Ethnic differences in attendance at primary care appointments may be an important factor in poor health outcomes among some minority patients with diabetes, according to a new study in the current issue of Health Services Research.
This study evaluated rates of missed appointments in a large, ethnically diverse group of diabetes patients with uniform access to health care.
Some minority groups were found to have missed scheduled doctor visits twice as often as others, even after accounting for many health and demographic factors. Latinos and African-Americans had the highest rates of poor appointment keeping, Asians had the lowest, and Filipinos and Caucasians fell in between, according to the lead author of the paper, Melissa M. Parker, M.S., with the Kaiser Permanente Northern California Division of Research.
Patients who frequently missed planned primary care appointments relied more heavily on same-day appointments, and experienced poorer control of blood sugar, cholesterol, and blood pressure, the most important diabetes risk factors.
“The study has important implications for health care systems as they offer ‘open access’ to care through same-day appointments which may not provide the same level of chronic care management as planned primary care visits,” said Parker. “Providing greater convenience for patients may impact ethnic groups differently and perpetuate disparities in unexpected ways.”
The researchers reviewed survey data and medical records for nearly 13,000 participants in the NIH-funded, Diabetes Study of Northern California (DISTANCE). The percentage of patients who missed more than one-third of scheduled primary care appointments within each of the five largest ethnic groups in the region was:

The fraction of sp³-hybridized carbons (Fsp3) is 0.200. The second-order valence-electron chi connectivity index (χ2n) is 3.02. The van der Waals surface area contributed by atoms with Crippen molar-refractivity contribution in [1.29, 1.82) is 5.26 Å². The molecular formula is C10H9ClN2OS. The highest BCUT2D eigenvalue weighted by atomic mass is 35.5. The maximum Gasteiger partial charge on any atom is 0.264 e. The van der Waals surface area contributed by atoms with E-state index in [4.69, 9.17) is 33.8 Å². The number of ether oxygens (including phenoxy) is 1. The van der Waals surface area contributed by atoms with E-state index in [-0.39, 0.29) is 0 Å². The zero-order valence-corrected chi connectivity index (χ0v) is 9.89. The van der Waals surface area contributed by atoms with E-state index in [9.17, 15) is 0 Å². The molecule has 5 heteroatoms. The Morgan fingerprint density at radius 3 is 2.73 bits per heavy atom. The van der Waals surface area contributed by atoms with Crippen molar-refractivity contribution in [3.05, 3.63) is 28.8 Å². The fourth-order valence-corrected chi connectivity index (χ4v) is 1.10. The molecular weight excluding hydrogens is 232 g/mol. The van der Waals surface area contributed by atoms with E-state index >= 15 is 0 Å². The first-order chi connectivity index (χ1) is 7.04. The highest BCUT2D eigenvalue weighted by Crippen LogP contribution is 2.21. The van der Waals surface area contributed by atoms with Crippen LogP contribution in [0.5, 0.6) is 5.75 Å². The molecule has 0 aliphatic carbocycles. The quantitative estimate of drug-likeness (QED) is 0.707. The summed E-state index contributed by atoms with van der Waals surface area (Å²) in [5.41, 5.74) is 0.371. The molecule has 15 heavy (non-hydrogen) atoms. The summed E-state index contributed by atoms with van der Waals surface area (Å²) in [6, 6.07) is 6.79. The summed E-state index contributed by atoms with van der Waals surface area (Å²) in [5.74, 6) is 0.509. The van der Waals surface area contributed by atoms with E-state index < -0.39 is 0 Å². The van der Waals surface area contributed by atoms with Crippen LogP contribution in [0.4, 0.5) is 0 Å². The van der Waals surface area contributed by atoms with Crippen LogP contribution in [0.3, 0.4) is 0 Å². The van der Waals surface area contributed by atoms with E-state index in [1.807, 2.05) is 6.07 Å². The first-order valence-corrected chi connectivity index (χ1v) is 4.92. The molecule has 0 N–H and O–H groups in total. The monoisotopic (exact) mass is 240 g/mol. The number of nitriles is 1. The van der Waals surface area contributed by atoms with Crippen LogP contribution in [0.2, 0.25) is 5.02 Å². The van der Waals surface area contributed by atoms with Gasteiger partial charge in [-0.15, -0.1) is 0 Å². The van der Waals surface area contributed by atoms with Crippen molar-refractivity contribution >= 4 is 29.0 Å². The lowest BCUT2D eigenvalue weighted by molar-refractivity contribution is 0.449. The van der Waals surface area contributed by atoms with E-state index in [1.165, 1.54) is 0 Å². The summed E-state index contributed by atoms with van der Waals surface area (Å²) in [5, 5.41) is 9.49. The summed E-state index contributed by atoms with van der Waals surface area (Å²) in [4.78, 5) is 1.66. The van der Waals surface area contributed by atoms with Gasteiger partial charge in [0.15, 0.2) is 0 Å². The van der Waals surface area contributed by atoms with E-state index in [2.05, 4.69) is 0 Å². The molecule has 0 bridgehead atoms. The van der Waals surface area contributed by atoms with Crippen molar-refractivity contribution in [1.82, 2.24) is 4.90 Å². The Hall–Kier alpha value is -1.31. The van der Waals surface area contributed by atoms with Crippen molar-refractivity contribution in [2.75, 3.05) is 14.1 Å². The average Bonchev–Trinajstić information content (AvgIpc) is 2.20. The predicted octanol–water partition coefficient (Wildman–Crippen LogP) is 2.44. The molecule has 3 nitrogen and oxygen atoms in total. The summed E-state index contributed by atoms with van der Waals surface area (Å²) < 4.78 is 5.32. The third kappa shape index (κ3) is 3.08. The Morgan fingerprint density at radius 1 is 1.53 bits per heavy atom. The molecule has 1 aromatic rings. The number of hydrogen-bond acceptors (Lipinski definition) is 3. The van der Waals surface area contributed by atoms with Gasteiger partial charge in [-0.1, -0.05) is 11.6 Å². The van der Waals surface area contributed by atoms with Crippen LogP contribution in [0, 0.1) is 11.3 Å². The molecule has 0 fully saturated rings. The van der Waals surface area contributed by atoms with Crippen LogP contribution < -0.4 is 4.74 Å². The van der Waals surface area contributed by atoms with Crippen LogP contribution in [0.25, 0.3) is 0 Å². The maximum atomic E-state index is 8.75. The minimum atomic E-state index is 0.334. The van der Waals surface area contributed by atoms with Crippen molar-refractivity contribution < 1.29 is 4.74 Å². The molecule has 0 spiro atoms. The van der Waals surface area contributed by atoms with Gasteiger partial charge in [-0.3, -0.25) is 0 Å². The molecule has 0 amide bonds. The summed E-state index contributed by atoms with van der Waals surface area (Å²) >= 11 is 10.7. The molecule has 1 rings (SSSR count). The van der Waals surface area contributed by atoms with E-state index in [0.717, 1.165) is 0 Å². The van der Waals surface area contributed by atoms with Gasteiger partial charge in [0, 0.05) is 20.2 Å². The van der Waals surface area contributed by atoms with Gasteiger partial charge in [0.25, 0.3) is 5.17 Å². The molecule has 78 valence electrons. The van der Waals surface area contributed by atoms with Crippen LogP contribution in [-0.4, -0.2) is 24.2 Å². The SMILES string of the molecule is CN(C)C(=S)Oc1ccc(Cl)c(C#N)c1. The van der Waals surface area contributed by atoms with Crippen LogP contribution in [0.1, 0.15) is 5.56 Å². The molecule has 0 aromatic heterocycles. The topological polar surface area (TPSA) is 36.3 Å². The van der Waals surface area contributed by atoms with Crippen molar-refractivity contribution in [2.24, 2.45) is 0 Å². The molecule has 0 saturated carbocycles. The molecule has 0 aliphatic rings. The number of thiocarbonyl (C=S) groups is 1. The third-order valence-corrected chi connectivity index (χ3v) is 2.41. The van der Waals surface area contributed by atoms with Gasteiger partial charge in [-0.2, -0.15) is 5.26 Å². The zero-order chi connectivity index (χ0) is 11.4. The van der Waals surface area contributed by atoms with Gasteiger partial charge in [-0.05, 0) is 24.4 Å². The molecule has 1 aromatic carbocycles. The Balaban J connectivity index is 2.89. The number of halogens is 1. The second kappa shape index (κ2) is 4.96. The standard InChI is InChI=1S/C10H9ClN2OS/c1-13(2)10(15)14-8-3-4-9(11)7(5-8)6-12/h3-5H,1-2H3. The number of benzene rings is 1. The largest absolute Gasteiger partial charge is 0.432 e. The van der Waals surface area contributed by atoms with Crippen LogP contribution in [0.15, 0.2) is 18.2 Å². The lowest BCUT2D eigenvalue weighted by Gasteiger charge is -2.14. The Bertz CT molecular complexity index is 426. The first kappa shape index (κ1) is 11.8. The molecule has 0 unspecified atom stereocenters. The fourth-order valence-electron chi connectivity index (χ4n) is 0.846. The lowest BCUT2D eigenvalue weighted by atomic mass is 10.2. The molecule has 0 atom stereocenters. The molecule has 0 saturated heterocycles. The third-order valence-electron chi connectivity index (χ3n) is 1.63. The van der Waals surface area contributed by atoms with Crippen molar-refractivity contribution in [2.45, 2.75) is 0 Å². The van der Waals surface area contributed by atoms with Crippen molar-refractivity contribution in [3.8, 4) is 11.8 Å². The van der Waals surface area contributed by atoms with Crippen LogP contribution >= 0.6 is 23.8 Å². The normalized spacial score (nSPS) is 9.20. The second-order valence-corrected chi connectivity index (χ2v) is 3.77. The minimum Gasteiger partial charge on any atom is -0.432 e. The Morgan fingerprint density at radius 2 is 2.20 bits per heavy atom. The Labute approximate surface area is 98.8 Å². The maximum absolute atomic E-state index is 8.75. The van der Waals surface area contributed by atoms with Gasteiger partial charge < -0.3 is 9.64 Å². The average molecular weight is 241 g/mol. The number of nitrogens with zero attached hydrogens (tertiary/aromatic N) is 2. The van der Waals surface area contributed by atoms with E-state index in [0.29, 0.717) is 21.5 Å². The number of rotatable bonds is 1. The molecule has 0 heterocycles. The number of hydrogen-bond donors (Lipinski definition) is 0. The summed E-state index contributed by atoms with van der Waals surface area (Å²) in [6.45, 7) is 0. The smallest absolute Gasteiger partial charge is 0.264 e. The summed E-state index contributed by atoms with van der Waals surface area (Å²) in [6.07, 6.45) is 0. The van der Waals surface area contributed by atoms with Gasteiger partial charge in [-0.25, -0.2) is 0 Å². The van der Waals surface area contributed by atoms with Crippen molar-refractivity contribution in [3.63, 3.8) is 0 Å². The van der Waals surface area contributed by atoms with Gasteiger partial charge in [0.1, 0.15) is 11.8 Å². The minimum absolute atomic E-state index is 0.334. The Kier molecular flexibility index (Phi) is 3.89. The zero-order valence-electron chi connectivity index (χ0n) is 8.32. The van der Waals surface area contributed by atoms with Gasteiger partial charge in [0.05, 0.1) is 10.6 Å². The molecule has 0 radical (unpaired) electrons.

• Latinos 12 percent
• African-Americans 10 percent
• Filipinos 7 percent
• Caucasians 6 percent
• Asians 5 percent
“Health plans need to ensure that all aspects of diabetes care are addressed among patients who don’t show up for planned appointments but instead frequently attend same-day appointments. Providers are in charge of setting the agenda for planned appointments and thus typically prioritize diabetes care. On the other hand, patients largely set the agenda when they make a same-day appointment, and once the patient issues are addressed, there may not be enough time to attend to diabetes care.” said Andrew J. Karter, PhD, senior author and principal investigator of the DISTANCE Study.
The authors add that health indicators should be monitored separately across populations to ensure that open access does not compromise care for any subgroups.
Additional authors on the study include: Howard H. Moffet, MPH, Kaiser Permanente Division of Research; Dean Schillinger, MD, UCSF Division of General Internal Medicine; Nancy Adler, PhD, UCSF Department of Psychiatry and Department of Pediatrics; Alicia Fernandez , MD, UCSF Division of General Internal Medicine; Paul Ciechanowski, MD, MPH, University of Washington Department of Psychiatry and Behavioral Sciences.
Funding for the study was provided by the National Institute of Diabetes, Digestive and Kidney Diseases and the National Institute of Child Health and Human Development.